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On the Newsstand: Time Magazine's 21 Ways to Serve America

On the Newsstand: Time Magazine's 21 Ways to Serve America

Hot on the heels of last week's candidates' service forum, Time magazine has an issue devoted to "21 Ways to Fix Up America."

The best bit is the 21 item "User's Guide," filled with tips, tidbits, and pieces from everyone from Ted Kennedy advocating for his Serve America Act to Miley Cyrus on starting young, the list is full of unique ways to volunteer. If you've got time to spare, here are five ways you can serve America too:

  • Citizen Schools:
    The program has 3,200 adult volunteers running after-school programs for 4,500 kids at middle schools in 21 cities. Projects include building solar cars, and trying out their legal skills in mock trials.
  • Day of Service:
    Giving just one day, this year on Sept. 27, the ServiceNation coalition is hosting more than 1,600 service events planned across all 50 states.
  • Start Young Says Miley Cyrus:
    It's never too early to serve: "My family has been visiting Kentucky coal-mine towns since I was little. We take clothes, gifts and school supplies. It's an eye opener for me, seeing families here in America living in Third World conditions."

To see other ways to give back,


  • The Taproot Foundation:
    This organization helps connect talented professionals with nonprofits in need of their talent.
  • Locks of Love:
    Nonprofits like Locks of Love and Wigs for Kids make wigs and hairpieces for kids who have lost their hair because of cancer treatments or medical conditions. If your ponytail is at least 10 inches long, you're a candidate.

The whole list is packed with ways to give. Which one could fit into your schedule?


Join The Conversation
bengalspice bengalspice 8 years
There are actually other organizations that take donated hair. Locks of Love isn't the only one. I wish I could remember where I saw the list of other places that take. If I come across it again I'll post it here. I can definitely see donating the money from selling your hair being more beneficial than sending a 8" braid of hair to Locks of Love. Also, you should check what salons will do the haircut for free if you are planning on donating hair. I remember getting a really great bob cut when I told the person I was planning on donating my hair to charity.
Michelann Michelann 8 years
Bengal, would it make more sense to sell the hair and then donate the money? I just ask because I was considering doing locks of love, but I want to actually help, not just make more work for them.
bengalspice bengalspice 8 years
I think the Locks of Love people would prefer money, not hair. I read an article about how they get so much unusable hair that they don't know what to do with, and it's sad how people think they're doing something good but are ending up overwhelming the group with unusable hair. Then there's the backlash of how wigs are being sold and not used for cancer patients ... but it's probably because they need to get funding somehow to pay for making the wigs and the labor of picking through loads of hair.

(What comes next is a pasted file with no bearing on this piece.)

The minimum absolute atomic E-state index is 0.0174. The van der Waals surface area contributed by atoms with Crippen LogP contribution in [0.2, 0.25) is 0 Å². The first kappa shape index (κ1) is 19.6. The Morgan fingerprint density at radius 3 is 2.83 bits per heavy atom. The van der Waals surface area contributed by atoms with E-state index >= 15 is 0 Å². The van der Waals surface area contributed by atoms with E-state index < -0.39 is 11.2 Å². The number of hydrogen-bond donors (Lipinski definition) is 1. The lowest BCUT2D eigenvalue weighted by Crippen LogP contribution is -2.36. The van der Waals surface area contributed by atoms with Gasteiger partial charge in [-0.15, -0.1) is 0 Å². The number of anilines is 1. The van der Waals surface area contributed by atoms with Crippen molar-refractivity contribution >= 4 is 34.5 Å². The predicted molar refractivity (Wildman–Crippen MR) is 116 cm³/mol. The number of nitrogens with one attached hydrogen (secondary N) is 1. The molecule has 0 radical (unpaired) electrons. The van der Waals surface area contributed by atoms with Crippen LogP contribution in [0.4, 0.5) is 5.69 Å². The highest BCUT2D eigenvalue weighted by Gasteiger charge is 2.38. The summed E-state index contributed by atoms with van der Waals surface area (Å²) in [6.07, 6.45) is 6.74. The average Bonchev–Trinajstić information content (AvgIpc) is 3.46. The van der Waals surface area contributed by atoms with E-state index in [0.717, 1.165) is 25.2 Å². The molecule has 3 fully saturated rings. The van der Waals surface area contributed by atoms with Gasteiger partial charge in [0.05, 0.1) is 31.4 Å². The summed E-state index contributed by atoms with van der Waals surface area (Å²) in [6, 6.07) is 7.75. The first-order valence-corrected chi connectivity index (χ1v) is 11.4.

ktownpolarbear ktownpolarbear 8 years
i've already done locks of love, and i'm trying to schedule more volunteering in my life. :)
bellaressa bellaressa 8 years
Very good points, ilanac13, Brendelwoman, and YY. The Taproot Foundation, is a good volunteer source. It matches professionals with non profits in many areas of communications, marketing, and advertising, and others. A lot of the volunteering is project based. A great way to give back.
yesteryear yesteryear 8 years
brendelwoman you're right. it's actually one of the biggest issues facing employers today - the fact that so many baby boomers are set to retire over the next 10 years. we are going to have a major worker shortage, and at the top experience level, too. many of those folks are in upper management positions. we need to encourage schools and training programs to work with gen x'ers who are going to have to transition into those positions, as well as gen y, the 'millenials' (born after 1982), who will have to fill the positions vacated by gen x'ers. they are estimating that 3 out of 5 jobs vacated in the next 10 years will not be due to lay offs (well, we hope not) but people leaving the workforce to retire.
ilanac13 ilanac13 8 years
i definitely think that there are things that everyone could do to make a difference some how - and a few of these are really reasonable. being one of those kids back in the day that had parents that worked multiple jobs and weren't home after school - i think that it's a great idea to have more robust after school programs that aren't just a babysitting service but instead you participate in activities that help you learn new things that can be useful in the future. i also think that having a 'service day' is something great too. a lot of people thing that volunteering for a day is not fun and something that will require you to do something outside of your comfort zone, but in reality there are soo many options of things that you CAN do that you'll really enjoy and think about how you'll help others - people who don't have as much.
Brendelwoman Brendelwoman 8 years
I think we are really underusing the retired in this country. If most people are retiring from full time employment in their early 60's they have many, many good years to put to use. I think it would help with the depression that sometimes accompanies retirement and it would be great for our communities if there were more ways to get them involved. I don't know if the schools and hospitals are actively reaching out to retirees, but it seems like they should be.
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